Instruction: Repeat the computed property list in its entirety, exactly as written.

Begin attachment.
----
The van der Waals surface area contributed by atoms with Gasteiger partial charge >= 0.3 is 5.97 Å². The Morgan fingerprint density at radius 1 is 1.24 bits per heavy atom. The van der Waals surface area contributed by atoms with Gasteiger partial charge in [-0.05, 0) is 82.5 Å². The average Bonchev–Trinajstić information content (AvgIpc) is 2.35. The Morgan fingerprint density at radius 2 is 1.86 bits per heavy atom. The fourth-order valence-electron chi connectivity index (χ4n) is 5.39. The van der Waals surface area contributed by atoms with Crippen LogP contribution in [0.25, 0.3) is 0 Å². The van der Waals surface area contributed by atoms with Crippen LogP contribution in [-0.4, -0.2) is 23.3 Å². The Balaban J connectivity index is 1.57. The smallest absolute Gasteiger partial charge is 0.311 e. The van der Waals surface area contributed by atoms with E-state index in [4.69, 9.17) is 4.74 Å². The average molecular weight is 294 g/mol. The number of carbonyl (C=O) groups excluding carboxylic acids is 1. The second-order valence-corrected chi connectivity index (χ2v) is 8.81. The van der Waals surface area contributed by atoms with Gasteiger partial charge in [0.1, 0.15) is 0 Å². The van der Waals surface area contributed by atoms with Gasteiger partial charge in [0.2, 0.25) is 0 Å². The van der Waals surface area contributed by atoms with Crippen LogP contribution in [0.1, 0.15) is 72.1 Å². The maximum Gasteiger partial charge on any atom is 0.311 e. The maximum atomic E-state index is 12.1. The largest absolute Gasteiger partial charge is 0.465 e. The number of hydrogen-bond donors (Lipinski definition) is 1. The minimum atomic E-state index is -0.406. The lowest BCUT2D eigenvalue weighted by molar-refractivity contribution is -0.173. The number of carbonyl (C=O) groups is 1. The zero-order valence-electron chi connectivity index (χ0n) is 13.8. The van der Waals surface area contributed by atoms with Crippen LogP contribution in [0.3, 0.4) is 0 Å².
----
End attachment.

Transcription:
The van der Waals surface area contributed by atoms with Gasteiger partial charge >= 0.3 is 5.97 Å². The Morgan fingerprint density at radius 1 is 1.24 bits per heavy atom. The van der Waals surface area contributed by atoms with Gasteiger partial charge in [-0.05, 0) is 82.5 Å². The average Bonchev–Trinajstić information content (AvgIpc) is 2.35. The Morgan fingerprint density at radius 2 is 1.86 bits per heavy atom. The fourth-order valence-electron chi connectivity index (χ4n) is 5.39. The van der Waals surface area contributed by atoms with Crippen LogP contribution in [0.25, 0.3) is 0 Å². The van der Waals surface area contributed by atoms with Crippen LogP contribution in [-0.4, -0.2) is 23.3 Å². The Balaban J connectivity index is 1.57. The smallest absolute Gasteiger partial charge is 0.311 e. The van der Waals surface area contributed by atoms with E-state index in [4.69, 9.17) is 4.74 Å². The average molecular weight is 294 g/mol. The number of carbonyl (C=O) groups excluding carboxylic acids is 1. The second-order valence-corrected chi connectivity index (χ2v) is 8.81. The van der Waals surface area contributed by atoms with Gasteiger partial charge in [0.1, 0.15) is 0 Å². The van der Waals surface area contributed by atoms with Gasteiger partial charge in [0.2, 0.25) is 0 Å². The van der Waals surface area contributed by atoms with Crippen LogP contribution in [0.1, 0.15) is 72.1 Å². The maximum Gasteiger partial charge on any atom is 0.311 e. The maximum atomic E-state index is 12.1. The largest absolute Gasteiger partial charge is 0.465 e. The number of hydrogen-bond donors (Lipinski definition) is 1. The minimum atomic E-state index is -0.406. The lowest BCUT2D eigenvalue weighted by molar-refractivity contribution is -0.173. The number of carbonyl (C=O) groups is 1. The zero-order valence-electron chi connectivity index (χ0n) is 13.8. The van der Waals surface area contributed by atoms with Crippen LogP contribution in [0.3, 0.4) is 0 Å².